The U.S. housing sector has become the beneficiary of a favorable step forward, as home prices have nearly returned to their previous highs. However, the rebound has yet to gain traction that would permit homeowners to breathe a sigh of relief. As it stands, new home constructions, or a distinct lack there of, continue to impede further progress. The rate in which new homes are built is not enough to keep up with demand. The resulting insufficiency threatens to undercut both availability and affordability. That is, unless housing starts increase to keep pace with local job creation.
According to a study conducted by the National Association of Realtors (NAR), the labor market has recovered 100 percent of the eight million jobs that were lost as a result of the recession. While this is assuredly a step in the right direction, the influx of jobs could negatively impact the temperamental housing sector. With more citizens gainfully employed than in recent years, houses will become the subject of increasing demand. Essentially, there will be a surge in prospective homeowners that the market is not ready to accommodate. If new housing starts fail to keep up with demand, availability will plummet and prices will increase.
In an attempt to quantify the recent impact new home starts have had on the housing supply, the NAR measured whether new construction has been able to keep up with the creation of jobs. Their findings revealed that new home construction is underperforming in 33 states.
Lawrence Yun, the chief economist at the NAR, acknowledged the correlation that exists between job creation and housing starts. “Historically, there’s one new home construction for every one-and-a-half new jobs,” he said. “Our analysis found that a majority of states are constructing too few homes in relation to local job market conditions. This lack of construction has hamstrung supply and slowed home sales.”
In analyzing the relationship, the NAR compiled data pertaining to job creation from every state over a three-year period ending in the first quarter of 2014. They continued to cross-reference their findings with new single-family housing starts over the same period. Researchers were made aware of 33 states that had a ratio greater than 1.5 – leaning in favor of job creation. Skewing the ratio, were five markets in particular: Florida, Utah, California, Montana and Indiana. Each of these states demonstrated an increased propensity for job creation. However, at their current rate, the introduction of a larger labor force could result in persistent housing shortages and affordability issues. According to Yun, these problems should continue to burden the residents of these states until housing starts can match local job gains.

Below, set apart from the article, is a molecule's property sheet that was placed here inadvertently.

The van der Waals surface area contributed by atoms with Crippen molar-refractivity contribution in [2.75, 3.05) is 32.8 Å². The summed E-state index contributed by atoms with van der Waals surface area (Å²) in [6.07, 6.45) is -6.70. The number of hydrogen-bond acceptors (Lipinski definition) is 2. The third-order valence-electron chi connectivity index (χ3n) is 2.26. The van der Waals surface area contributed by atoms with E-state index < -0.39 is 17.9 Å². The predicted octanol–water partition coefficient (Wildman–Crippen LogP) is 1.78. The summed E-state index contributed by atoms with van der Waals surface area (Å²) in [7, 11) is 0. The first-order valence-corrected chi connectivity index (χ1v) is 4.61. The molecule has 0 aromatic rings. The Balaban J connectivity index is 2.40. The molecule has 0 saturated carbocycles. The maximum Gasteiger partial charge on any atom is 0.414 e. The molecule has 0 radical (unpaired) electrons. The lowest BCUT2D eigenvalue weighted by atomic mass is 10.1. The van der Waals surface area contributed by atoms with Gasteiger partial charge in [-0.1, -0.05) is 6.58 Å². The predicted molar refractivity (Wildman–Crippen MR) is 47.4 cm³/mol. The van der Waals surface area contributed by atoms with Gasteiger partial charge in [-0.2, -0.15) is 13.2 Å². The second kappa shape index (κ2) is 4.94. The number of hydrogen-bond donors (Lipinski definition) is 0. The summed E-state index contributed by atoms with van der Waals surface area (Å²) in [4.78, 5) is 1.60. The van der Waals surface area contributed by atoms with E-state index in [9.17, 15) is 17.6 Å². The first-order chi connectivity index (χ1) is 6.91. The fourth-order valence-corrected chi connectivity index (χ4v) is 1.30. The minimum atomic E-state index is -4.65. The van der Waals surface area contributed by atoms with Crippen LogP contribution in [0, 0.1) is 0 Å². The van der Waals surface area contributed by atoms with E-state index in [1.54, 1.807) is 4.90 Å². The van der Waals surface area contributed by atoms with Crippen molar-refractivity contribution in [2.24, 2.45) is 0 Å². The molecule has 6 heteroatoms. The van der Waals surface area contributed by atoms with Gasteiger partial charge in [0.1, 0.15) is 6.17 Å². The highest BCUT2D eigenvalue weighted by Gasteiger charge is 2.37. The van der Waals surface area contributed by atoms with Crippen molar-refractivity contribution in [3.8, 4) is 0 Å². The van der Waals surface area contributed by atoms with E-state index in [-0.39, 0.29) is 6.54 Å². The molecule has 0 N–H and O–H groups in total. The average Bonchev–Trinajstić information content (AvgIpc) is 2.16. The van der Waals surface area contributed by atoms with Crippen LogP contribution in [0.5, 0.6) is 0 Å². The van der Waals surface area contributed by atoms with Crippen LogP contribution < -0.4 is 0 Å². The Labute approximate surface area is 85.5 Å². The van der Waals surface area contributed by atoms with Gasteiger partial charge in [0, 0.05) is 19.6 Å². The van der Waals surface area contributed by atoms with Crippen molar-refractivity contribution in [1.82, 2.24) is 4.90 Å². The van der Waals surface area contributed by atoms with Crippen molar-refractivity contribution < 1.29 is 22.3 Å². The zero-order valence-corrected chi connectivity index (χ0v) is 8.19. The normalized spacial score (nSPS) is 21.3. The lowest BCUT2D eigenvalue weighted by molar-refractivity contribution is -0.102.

“A persistent lag in new home construction will lead to faster home price growth, which will negatively impact housing affordability,” said Yun.
Furthermore, Realtors’ home price growth expectations in the first quarter of this year were predominantly larger in states facing housing shortage conditions. A distinct lack of inventory has pushed prices up and put pressure on affordability – especially for first-time homebuyers.
“Realtors have an intuitive sense of how fast prices are likely to rise from on-the-field observations,” said Yun. “Their price outlook largely shows gains to be the strongest in states with slow home construction in relation to job growth.”
Conversely, there are several states in which price growth appears to be more than manageable. Those with parallel job gains and home starts serve as an encouraging sign for the entire economy. Mississippi, Arkansas, Connecticut, Alabama and Vermont have all seen their rate of new housing starts resemble that of local job creation. States reflecting an equal ratio of jobs and new home starts will likely experience healthy price growth for the foreseeable future.
For the recovery to gain traction on a national level, an influx of new home starts is required. “It’s critical to increase housing starts in these states facing shortage conditions or else prospective buyers may struggle with options and affordability if income growth cannot compensate for rising home prices,” said Yun.
Fortunately, the future is looking bright. According to a recent report by the U.S. Census Bureau, housing starts rose to a seasonally adjusted annual rate of 1.07 million, up from 947,000 in the first quarter. According to experts, less than acceptable weather conditions were to blame for slow housing starts. The polar vortex and record colds prevented many construction companies from keeping up with demand. Recent housing starts, along with better employment numbers, could be a sign that the economy is progressing.
If housing starts keep pace with job creation, investors could be looking at a very favorable summer season. The influx of new homes should increase affordability, therefore allowing first-time buyers to reenter the buyer pool. This recently untapped pool of potential buyers could help the housing market gain the traction it has been working so hard to achieve.